Three years after the end of the Ebola outbreak in Sierra Leone, two survivors are suing the government regarding the misappropriation of donated funds. This will be the first international court case, of what may be many, investigating what happened to millions of dollars that were siphoned from the funds that were dedicated to helping fight the disease and supporting those who survived. The case alleges that almost a third of funds that came into Sierra Leone in the early months of the outbreak in 2014 were misappropriated. The survivors claim that this occurred due to a lack of government accountability and henceforth the government violated the rights of the survivors to health and life.
The Ebola epidemic was officially identified and named in May 2014. Between 2014 and 2016 more than 14,000 cases of Ebola were recorded. At least 4500 people died including 250 health workers. In November 2015, the World Health Organization (WHO) declared Sierra Leone Ebola-free after 42 days has passed, as no new cases occurred (this is the equivalent of two incubation periods).
An audit of the allocation and use of donated funds in the first six months of the outbreak shows that more than $15m of donated resources was unaccounted for – more than 30% of the total funds that entered the country. According to the BBC, the audit also shows that there was no proof that payments of the high-risk health workers’ hazard allowance had been paid. This alone amounted to more than $4m of missing funds. Yusuf Kabbah, the President of the Sierra Leone Association of Ebola Survivors said the governments promise to provide a free health care and a small financial package to those who have survived Ebola infection; however, such promise was broken. Kabbah said that while the government promised to “provide three things: livelihood, healthcare, and psychological support,” none of these needs were met and now the survivors and their families are suffering.
Following the publication of the audit report, there was a dispute between the Sierra Leonean government and the anti-corruption commission regarding which agency should lead the investigations into the matter. The government cited constitutional provisions eventually winning the right to investigate the alleged disappearance of funds. Sierra Leones’ Centre for Accountability and Rule of Law have; however, criticized the handling of the investigation. Particularly citing unhappiness that only a few civil servants have thus far been suspended as a result of the investigation.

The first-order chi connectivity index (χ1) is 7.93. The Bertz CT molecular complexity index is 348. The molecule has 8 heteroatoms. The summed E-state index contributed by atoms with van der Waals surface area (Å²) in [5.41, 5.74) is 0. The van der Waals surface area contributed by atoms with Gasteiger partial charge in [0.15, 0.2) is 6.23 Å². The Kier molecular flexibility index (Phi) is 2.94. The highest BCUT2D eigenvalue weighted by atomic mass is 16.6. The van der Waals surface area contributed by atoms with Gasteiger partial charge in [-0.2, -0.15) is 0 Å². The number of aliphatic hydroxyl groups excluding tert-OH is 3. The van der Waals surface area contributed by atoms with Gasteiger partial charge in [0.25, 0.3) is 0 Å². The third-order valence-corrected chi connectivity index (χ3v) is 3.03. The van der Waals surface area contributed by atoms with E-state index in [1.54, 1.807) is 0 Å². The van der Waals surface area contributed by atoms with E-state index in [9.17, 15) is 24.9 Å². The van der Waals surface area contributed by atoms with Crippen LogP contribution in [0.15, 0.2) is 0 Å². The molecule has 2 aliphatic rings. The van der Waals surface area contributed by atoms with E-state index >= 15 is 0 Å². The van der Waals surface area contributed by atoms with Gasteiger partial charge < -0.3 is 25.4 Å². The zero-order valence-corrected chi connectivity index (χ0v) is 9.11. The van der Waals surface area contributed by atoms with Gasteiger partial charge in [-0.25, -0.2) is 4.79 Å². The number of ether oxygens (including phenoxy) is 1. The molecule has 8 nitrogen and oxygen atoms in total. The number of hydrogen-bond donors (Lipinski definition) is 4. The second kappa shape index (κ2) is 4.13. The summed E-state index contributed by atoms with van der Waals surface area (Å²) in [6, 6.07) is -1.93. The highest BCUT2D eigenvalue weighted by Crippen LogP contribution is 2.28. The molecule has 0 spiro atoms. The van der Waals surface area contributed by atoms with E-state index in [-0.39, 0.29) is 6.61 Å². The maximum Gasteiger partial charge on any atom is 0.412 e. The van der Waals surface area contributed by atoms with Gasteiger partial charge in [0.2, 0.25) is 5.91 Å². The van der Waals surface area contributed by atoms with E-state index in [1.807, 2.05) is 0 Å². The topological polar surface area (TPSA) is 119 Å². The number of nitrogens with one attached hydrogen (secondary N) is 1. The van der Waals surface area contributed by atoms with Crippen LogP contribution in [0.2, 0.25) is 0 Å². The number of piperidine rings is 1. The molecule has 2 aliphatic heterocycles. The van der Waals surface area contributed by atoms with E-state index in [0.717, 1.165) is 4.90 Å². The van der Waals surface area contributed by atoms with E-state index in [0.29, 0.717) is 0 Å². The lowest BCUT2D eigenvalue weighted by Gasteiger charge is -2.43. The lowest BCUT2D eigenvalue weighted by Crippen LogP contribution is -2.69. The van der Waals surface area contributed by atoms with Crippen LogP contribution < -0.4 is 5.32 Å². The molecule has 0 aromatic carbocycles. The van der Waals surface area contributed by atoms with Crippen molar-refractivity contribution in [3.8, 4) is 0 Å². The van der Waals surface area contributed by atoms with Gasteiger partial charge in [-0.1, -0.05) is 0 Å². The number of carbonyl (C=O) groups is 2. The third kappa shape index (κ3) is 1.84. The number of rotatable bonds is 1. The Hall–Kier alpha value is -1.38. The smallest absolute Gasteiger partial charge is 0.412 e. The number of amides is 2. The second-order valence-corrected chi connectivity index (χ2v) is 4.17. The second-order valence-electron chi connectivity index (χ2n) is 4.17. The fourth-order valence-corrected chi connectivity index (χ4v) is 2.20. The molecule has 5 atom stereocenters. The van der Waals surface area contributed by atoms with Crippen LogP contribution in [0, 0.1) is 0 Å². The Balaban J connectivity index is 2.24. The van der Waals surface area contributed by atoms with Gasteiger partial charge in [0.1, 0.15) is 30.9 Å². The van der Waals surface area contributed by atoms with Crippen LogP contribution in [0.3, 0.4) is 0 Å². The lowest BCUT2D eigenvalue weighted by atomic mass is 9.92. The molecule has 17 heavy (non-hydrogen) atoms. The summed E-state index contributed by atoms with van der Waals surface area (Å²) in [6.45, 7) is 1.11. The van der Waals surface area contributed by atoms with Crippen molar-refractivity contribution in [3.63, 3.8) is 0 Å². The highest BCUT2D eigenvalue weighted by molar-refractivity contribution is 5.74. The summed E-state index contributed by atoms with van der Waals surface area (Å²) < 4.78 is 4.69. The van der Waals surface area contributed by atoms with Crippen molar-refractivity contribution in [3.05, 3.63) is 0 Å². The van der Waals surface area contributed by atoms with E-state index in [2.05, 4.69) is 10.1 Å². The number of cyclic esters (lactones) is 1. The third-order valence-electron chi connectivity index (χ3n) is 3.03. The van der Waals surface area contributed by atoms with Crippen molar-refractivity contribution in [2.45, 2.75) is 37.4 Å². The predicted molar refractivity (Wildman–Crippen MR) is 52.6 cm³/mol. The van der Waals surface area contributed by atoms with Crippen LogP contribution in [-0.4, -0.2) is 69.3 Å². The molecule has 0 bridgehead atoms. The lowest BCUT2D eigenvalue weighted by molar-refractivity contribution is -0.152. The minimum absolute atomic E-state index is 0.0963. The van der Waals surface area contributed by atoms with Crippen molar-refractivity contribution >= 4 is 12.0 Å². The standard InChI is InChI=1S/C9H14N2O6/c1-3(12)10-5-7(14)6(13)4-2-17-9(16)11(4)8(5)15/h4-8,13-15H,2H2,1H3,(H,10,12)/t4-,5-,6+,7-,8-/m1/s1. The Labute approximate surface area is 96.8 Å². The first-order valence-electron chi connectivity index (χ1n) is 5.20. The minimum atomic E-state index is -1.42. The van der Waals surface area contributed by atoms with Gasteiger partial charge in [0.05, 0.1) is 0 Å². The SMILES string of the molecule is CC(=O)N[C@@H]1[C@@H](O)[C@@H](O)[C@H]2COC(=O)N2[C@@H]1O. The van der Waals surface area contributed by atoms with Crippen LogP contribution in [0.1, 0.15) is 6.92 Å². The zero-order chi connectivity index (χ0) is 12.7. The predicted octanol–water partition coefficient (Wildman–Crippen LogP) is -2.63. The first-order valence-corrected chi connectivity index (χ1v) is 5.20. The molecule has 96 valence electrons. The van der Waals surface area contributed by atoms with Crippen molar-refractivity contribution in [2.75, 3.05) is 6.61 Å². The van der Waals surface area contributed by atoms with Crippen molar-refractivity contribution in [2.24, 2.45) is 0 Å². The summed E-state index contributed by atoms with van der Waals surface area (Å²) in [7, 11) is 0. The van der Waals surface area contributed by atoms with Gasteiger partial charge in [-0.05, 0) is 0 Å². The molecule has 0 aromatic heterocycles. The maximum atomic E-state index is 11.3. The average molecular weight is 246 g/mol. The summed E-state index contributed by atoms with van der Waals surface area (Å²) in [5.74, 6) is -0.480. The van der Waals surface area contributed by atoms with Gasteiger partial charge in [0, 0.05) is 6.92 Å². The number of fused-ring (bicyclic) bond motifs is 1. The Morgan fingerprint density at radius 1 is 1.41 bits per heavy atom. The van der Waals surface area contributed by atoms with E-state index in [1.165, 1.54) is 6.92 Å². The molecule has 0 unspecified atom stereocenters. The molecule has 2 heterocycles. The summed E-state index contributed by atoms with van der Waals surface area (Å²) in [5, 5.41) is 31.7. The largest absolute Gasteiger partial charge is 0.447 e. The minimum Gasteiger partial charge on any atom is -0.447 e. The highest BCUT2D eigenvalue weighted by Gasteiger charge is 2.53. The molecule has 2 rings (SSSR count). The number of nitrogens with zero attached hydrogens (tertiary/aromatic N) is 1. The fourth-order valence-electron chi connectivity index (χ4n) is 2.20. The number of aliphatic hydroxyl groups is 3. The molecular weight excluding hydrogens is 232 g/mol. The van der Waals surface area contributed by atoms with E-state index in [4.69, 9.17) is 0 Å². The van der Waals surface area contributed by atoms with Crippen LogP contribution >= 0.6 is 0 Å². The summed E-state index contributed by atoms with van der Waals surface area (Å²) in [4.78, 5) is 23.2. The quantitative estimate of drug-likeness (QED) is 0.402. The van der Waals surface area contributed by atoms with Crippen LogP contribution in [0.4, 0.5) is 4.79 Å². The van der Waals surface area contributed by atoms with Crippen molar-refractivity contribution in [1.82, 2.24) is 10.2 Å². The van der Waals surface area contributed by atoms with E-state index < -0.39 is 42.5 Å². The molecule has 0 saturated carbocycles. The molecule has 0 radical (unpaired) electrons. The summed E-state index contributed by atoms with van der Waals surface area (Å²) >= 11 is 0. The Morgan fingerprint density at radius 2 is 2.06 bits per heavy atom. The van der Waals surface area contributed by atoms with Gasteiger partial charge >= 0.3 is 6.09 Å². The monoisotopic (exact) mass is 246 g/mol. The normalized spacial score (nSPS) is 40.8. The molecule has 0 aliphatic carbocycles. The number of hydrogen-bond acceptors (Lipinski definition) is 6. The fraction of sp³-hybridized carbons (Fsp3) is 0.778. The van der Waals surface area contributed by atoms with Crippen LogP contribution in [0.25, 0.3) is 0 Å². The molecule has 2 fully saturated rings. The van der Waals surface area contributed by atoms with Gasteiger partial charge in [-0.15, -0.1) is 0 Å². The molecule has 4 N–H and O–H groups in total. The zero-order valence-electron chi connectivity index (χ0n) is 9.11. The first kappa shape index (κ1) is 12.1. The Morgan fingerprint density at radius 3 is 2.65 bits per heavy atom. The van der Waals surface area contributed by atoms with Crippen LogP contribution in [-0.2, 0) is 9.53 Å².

Lara Taylor-Pearce, Sierra Leone’s auditor general said that she felt that justice was needed for Sierra Leoneans “for serious breaches of financial management procedure I would support forcing the individuals responsible to pay back the money. It would send a strong message. But currently, this does not happen. People continue to get away with transgressions.”
Transparency International state on their website that the risk of corruption in humanitarian work such as in the case of the Ebola outbreak is high. In these situations “aid often flows through new, unmonitored channels…it’s extremely hard to track where aid goes.” Because of decreased oversight, there are ample opportunities for resources such as water and medical supplies, and funds to be misappropriated, stolen or otherwise inappropriately used.
Taylor-Pearce believes that there was no proper accounting for how the funds were spent including payment of salaries and purchasing of supplies. She said that ambulances were not properly supplied as procurement procedures were not followed; the extent of the misappropriation directly affected the response to the outbreak and it is highly likely that lives were lost because of this.
International Transparency describes a number of possible solutions to combat the misappropriation of funds; stricter codes of conduct to be shared and utilized by workers on the ground who are receiving humanitarian funds; stronger financial controls implemented by all levels (those distributing, receiving and utilizing funds); community awareness who is getting aid; in addition to a confidential complaints systems for recipients and staff so they can report on possible misappropriation or corruption without fear of retaliation.
These solutions are for the most part only effective before and during the distribution of funds. At the current time, Kabbah of Sierra Leone Association for Ebola survivors, believes that what is really needed is more international attention. Kabbah is concerned that without international attention the government will not take the case seriously.
International attention is essential for both short and long-term as it is likely to be one of the most effective tools for achieving justice for Ebola survivors whose families, health and livelihoods have been massively affected by the misappropriation of funds. Suffering from a deadly disease is harsh, but imagine suffering because those who are mandated with helping you, just do the opposite!